King in Black has officially kicked off, which has instantly made Venom a go-to for fans who want more from Marvel’s latest event. Venom #31 is out today and takes place moments after the end of King in Black, so spoilers ahead folks! But wait, the way writer Donny Cates left Eddie Brock means certain death, so how can this issue go on? For starters, it all takes place within seconds as Eddie plummets to the ground!
To get around the time issue, the book actually opens “A long time ago…” The first three pages dig into some semi-recent storytelling involving Rex Strickland, who originally wore a Symbiote in the Vietnam War. If we already thought Eddie was in way over his head, these opening scenes further that truth based on Rex’s assessment in a previous story. What we have here is a story filled with self-doubt and outsiders who know Eddie can’t be the hero that stops Knull. It’s effective in setting up Venom and Eddie Brock as an underdog.
This issue is honestly quite light on plot and story. It serves its purpose, though, as conveying a moment Eddie Brock will never forget. More development of the B-plot with Dylan could have helped, though it is handcuffed a bit by the entire issue taking place over only a minute or so.
Drawn by Iban Coello with colors by Jesus Aburtov, this issue will blow you away with not one, but two double-page splashes. Knull looks incredible in this book, with a suit that’s all liquid and a general design that’s very pointy. In a way, Knull is like a sick rock band lead singer with an awesome costume and tons of swagger. Body language is filled with confidence and it’s quite cool to see how Coello draws all the Symbiote tendrils coming off of him and how Aburtov adds volume to it all. Earth has only been invaded for a few seconds up to this point but it’s already becoming a goopy mess. It’s gross-out cool stuff.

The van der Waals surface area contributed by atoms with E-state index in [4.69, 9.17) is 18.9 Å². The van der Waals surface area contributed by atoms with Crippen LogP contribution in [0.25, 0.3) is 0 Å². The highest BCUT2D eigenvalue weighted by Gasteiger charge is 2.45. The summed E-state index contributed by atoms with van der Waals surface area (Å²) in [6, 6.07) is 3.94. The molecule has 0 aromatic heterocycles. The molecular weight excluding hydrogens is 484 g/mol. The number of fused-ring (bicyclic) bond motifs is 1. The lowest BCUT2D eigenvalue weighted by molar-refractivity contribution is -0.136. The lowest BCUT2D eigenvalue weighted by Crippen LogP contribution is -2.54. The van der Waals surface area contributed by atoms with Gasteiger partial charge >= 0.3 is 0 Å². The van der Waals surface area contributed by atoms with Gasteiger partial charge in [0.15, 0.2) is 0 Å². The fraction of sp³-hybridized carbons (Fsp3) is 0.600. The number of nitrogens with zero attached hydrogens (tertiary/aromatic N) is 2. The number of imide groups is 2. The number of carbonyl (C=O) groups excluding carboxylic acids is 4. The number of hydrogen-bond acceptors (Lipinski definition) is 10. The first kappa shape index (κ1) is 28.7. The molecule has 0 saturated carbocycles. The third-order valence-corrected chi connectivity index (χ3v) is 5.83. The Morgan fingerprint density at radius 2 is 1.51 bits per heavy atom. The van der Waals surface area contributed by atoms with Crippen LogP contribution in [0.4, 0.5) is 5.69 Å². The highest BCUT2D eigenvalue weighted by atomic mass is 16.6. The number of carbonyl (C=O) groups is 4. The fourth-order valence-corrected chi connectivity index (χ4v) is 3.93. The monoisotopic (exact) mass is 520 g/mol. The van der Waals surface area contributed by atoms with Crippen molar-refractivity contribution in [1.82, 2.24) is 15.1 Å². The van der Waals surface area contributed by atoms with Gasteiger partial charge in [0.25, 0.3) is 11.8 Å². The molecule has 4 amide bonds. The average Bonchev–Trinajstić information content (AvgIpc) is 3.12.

This is a book about a hero filled with self-doubt. Cates has Eddie literally explore his journey up until this point, not as Venom necessarily, but as Eddie Brock the man. For this, there’s clearly some soul searching and rediscovery in store for Eddie Brock, which is exciting since Cates has developed the character quite a bit since taking over in 2018. For that, this issue serves as a major moment before a change takes place.
This issue has a serious problem when it comes to gravity. Suspension of disbelief can only get you so far, but Eddie is clearly falling away from the building at the start of the issue, but then somehow is close enough to kick off the building later on. It’s a touch confusing and it’s also hard to believe Eddie has so much time to think and do so much as he falls.
Venom #31 works on its own terms, honing in on a man, his self-doubts, and those who don’t believe in him. As the world crumbles, Eddie is about as lost as can be and in that this issue serves as a huge moment for the character. The great change ahead does not start, but like with any great change, it all starts at the bottom of a very deep hole. This is an issue about how deep that hole goes before a character like Venom can pull themselves out of it.
Like what we do here at AIPT? Consider supporting us and independent comics journalism by becoming a patron today! In addition to our sincere thanks, you can browse AIPT ad-free, gain access to our vibrant Discord community of patrons and staff members, get trade paperbacks sent to your house every month, and a lot more. Click the button below to get started!